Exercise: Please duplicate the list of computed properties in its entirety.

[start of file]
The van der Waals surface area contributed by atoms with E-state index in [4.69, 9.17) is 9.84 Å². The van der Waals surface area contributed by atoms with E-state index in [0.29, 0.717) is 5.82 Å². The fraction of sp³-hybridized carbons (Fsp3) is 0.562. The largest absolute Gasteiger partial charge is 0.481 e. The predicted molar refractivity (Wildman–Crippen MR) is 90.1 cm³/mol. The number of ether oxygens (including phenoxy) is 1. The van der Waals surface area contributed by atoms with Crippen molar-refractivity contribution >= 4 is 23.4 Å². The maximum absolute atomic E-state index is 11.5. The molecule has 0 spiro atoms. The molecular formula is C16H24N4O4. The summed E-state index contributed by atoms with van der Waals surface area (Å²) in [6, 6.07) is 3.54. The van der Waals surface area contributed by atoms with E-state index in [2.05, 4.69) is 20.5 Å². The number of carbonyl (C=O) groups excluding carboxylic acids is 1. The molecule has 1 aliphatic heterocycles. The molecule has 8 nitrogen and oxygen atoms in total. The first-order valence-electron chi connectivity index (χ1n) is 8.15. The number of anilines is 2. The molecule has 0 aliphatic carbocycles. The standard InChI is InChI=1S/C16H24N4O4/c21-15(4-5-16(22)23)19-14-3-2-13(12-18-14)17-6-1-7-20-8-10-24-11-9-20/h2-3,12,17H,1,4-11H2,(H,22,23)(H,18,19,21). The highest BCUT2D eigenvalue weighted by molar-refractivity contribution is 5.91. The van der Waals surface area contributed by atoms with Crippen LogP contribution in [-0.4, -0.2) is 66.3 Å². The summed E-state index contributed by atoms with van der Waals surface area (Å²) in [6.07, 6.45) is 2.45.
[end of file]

The van der Waals surface area contributed by atoms with E-state index in [4.69, 9.17) is 9.84 Å². The van der Waals surface area contributed by atoms with E-state index in [0.29, 0.717) is 5.82 Å². The fraction of sp³-hybridized carbons (Fsp3) is 0.562. The largest absolute Gasteiger partial charge is 0.481 e. The predicted molar refractivity (Wildman–Crippen MR) is 90.1 cm³/mol. The number of ether oxygens (including phenoxy) is 1. The van der Waals surface area contributed by atoms with Crippen molar-refractivity contribution >= 4 is 23.4 Å². The maximum absolute atomic E-state index is 11.5. The molecule has 0 spiro atoms. The molecular formula is C16H24N4O4. The summed E-state index contributed by atoms with van der Waals surface area (Å²) in [6, 6.07) is 3.54. The van der Waals surface area contributed by atoms with E-state index in [2.05, 4.69) is 20.5 Å². The number of carbonyl (C=O) groups excluding carboxylic acids is 1. The molecule has 1 aliphatic heterocycles. The molecule has 8 nitrogen and oxygen atoms in total. The first-order valence-electron chi connectivity index (χ1n) is 8.15. The number of anilines is 2. The molecule has 0 aliphatic carbocycles. The standard InChI is InChI=1S/C16H24N4O4/c21-15(4-5-16(22)23)19-14-3-2-13(12-18-14)17-6-1-7-20-8-10-24-11-9-20/h2-3,12,17H,1,4-11H2,(H,22,23)(H,18,19,21). The highest BCUT2D eigenvalue weighted by molar-refractivity contribution is 5.91. The van der Waals surface area contributed by atoms with Crippen LogP contribution in [-0.4, -0.2) is 66.3 Å². The summed E-state index contributed by atoms with van der Waals surface area (Å²) in [6.07, 6.45) is 2.45.